In response to the comment on my last post, I suppose I should give a little more background to my thoughts on this matter. First of all, I don’t intend to criticize the many inspired teachers and professors (among whom are some of my greatest heroes) who are giving their best to education. Nor do I have any judgement for the wonderful students (my best friends being among them) who are faithfully pursuing an education at their respective schools. There are, of course, many excellent colleges teaching subjects that I could never hope to comprehend.
However, this study (no matter how faulty it may be, and there is some truth in it) merely confirms a cultural trend that I have observed and studied in the last few years, and it deeply concerns me. As a culture, and as generation of students, we are reading less and less. Dana Gioia, the head of the NEA initiated a study of “literary reading” in our culture, and his findings were alarming. Literary reading is in dramatic decline with fewer than half of American adults now reading literature, according his survey. Reading at Risk: A Survey of Literary Reading in America reports drops in all groups studied, with the steepest rate of decline – 28 percent – occurring in the youngest age groups. And those age groups include college students.
So, whether or not that study of reading comprehension in students is entirely accurate, there is an in depth, far-reaching study that would suggest it holds some truth. And frankly, I think this is something that needs immediate attention. I don’t criticize the schools, but I ask what needs to be done to mend this. We are living in an age of media and entertainment which has no doubt contributed to the decline of good, old-fashioned reading. It is understandable that our attention is turning more and more to TV, movies, media, internet. But the ability to read is basic to a well-lived, purposeful life, especially if you desire to have any influence or lead in any capacity whatsoever. Dr. Jeff Meyers (Professor of Communication at Bryan College and founder of the summit worldview program at that campus) is always saying to his students;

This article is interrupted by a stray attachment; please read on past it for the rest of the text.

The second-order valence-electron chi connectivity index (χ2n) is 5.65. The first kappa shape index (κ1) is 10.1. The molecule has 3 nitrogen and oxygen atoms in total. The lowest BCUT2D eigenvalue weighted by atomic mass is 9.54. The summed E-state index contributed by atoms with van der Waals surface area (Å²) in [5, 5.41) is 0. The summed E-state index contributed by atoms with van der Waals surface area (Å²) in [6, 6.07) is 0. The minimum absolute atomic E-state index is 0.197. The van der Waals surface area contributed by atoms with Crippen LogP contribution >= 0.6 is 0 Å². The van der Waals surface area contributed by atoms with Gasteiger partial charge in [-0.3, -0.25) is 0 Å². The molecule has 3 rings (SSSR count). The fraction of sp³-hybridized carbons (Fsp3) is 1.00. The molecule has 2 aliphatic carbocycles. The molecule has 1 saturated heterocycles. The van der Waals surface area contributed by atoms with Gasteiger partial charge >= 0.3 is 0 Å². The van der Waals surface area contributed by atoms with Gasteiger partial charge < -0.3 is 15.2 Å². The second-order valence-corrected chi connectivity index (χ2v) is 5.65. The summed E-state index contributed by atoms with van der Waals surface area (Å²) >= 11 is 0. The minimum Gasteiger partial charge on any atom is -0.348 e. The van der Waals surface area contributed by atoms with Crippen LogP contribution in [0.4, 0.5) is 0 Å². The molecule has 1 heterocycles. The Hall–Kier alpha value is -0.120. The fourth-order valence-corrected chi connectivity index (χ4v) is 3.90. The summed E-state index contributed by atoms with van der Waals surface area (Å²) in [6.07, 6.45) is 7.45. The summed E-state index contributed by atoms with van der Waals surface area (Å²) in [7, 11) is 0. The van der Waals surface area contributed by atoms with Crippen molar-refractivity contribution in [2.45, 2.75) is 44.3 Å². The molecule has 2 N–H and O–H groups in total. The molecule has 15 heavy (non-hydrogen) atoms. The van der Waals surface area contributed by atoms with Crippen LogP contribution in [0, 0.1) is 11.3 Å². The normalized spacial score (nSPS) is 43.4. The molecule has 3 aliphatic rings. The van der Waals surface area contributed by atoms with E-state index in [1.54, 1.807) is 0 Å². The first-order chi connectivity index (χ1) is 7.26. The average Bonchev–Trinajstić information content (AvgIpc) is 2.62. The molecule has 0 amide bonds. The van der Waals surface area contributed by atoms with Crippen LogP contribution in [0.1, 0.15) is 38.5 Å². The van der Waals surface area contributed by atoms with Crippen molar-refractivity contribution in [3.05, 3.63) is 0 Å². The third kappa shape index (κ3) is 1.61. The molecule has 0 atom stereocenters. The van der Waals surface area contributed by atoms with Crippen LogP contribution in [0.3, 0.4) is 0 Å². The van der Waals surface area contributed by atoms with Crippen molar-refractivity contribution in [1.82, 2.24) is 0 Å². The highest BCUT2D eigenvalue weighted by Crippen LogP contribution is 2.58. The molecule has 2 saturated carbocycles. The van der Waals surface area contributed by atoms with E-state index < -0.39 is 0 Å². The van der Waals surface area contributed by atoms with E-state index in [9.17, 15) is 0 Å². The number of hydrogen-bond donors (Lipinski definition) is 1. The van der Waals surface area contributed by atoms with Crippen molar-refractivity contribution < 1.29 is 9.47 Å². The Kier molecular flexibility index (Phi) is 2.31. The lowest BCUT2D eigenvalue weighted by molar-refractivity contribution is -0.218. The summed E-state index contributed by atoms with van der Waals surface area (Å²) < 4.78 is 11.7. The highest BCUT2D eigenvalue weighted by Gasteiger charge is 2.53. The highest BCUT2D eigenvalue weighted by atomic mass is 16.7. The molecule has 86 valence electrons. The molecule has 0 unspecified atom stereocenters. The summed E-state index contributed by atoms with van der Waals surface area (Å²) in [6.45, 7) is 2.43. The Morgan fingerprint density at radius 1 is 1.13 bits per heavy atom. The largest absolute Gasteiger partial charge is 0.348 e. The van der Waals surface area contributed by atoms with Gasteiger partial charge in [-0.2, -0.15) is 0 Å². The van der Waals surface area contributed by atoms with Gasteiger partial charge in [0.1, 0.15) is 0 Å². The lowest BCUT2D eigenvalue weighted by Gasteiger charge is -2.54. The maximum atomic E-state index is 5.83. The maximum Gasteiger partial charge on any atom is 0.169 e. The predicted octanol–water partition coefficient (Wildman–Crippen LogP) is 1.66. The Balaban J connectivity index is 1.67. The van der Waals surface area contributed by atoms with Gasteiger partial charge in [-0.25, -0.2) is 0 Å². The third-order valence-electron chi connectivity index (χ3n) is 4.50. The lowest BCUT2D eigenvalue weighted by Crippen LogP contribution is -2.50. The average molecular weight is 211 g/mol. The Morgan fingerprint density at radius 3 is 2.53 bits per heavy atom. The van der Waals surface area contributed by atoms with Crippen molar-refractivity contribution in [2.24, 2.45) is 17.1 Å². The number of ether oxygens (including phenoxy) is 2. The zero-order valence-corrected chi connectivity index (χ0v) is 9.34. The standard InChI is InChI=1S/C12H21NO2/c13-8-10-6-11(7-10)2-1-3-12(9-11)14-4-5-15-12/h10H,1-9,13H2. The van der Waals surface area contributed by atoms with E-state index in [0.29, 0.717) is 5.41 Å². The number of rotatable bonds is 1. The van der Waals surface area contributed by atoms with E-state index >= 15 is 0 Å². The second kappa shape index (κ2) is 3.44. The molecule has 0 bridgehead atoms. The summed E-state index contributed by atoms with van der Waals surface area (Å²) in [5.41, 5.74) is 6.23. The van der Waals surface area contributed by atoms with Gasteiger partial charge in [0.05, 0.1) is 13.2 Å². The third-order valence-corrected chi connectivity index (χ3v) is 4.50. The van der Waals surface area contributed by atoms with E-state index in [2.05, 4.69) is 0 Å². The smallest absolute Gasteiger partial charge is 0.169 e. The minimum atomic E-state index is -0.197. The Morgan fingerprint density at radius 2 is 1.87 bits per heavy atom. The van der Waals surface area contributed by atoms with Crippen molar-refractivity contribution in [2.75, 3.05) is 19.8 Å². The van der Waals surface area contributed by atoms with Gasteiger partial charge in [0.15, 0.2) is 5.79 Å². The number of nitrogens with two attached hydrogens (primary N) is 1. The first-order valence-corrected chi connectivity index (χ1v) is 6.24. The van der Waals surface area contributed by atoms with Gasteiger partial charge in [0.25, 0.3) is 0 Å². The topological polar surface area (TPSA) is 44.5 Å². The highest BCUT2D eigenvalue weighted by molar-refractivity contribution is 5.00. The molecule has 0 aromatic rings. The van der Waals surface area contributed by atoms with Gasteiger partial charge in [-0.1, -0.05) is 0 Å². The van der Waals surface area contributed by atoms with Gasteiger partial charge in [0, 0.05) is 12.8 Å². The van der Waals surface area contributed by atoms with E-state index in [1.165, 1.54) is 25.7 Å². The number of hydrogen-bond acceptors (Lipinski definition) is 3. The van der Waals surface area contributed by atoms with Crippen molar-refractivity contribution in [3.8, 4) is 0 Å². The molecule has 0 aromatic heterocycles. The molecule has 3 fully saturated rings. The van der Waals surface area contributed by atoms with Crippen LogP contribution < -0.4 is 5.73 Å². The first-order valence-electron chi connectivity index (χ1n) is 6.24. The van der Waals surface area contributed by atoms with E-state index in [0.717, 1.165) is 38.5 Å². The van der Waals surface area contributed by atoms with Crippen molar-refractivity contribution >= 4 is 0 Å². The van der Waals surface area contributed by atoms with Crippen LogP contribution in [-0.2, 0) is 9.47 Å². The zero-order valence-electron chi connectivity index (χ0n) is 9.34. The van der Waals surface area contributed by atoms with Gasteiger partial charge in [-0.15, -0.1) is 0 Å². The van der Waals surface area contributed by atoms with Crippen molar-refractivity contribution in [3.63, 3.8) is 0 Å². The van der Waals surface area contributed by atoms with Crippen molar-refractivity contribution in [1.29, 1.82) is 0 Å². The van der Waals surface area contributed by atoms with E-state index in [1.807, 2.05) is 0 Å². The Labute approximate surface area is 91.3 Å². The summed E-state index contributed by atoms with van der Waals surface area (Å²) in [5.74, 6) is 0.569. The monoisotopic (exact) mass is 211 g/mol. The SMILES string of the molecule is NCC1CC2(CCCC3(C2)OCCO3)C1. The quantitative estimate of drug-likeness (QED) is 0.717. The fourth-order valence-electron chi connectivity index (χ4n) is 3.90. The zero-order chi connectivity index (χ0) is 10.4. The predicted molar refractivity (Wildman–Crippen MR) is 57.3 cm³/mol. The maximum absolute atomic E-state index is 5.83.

“if you want to be a leader, you have to be a reader.”
This is a vital skill. The ability to read and fully comprehend what you have just read is how you understand and implement the complex ideas that can change the way you live. Reading forms your perception of reality, opens doors of thought and possiblity that are simply closed otherwise. Reading is necessary to the formation of great minds and souls.
And education obviously has a lot to do with it. Without judging colleges or schools, it has to be said that something is going wrong somewhere. I don’t have a cemented argument or plan yet, but I think that these trends and findings should deeply concern anyone interested in a healthy future. In the words of Dana Gioia:
“America can no longer take active and engaged literacy for granted. As more Americans lose this capability, our nation becomes less informed, active, and independent minded. These are not qualities that a free, innovative, or productive society can afford to lose.”